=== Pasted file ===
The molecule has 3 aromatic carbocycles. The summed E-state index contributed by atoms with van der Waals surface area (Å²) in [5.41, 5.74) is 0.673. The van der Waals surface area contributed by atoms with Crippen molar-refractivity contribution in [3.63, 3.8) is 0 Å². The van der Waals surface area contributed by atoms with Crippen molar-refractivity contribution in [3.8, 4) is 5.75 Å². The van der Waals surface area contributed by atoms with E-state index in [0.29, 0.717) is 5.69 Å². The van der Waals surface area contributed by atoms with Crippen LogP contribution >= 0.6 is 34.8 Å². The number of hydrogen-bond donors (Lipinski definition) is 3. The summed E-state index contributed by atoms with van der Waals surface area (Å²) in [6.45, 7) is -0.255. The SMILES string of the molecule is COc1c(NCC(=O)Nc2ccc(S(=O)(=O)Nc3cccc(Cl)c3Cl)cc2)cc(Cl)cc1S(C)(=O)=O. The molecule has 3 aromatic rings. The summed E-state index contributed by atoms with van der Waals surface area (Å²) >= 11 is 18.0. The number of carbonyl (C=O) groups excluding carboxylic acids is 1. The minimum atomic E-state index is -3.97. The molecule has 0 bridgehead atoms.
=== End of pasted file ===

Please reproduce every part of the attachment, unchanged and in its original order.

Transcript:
The molecule has 3 aromatic carbocycles. The summed E-state index contributed by atoms with van der Waals surface area (Å²) in [5.41, 5.74) is 0.673. The van der Waals surface area contributed by atoms with Crippen molar-refractivity contribution in [3.63, 3.8) is 0 Å². The van der Waals surface area contributed by atoms with Crippen molar-refractivity contribution in [3.8, 4) is 5.75 Å². The van der Waals surface area contributed by atoms with E-state index in [0.29, 0.717) is 5.69 Å². The van der Waals surface area contributed by atoms with Crippen LogP contribution >= 0.6 is 34.8 Å². The number of hydrogen-bond donors (Lipinski definition) is 3. The summed E-state index contributed by atoms with van der Waals surface area (Å²) in [6.45, 7) is -0.255. The SMILES string of the molecule is COc1c(NCC(=O)Nc2ccc(S(=O)(=O)Nc3cccc(Cl)c3Cl)cc2)cc(Cl)cc1S(C)(=O)=O. The molecule has 3 aromatic rings. The summed E-state index contributed by atoms with van der Waals surface area (Å²) >= 11 is 18.0. The number of carbonyl (C=O) groups excluding carboxylic acids is 1. The minimum atomic E-state index is -3.97. The molecule has 0 bridgehead atoms.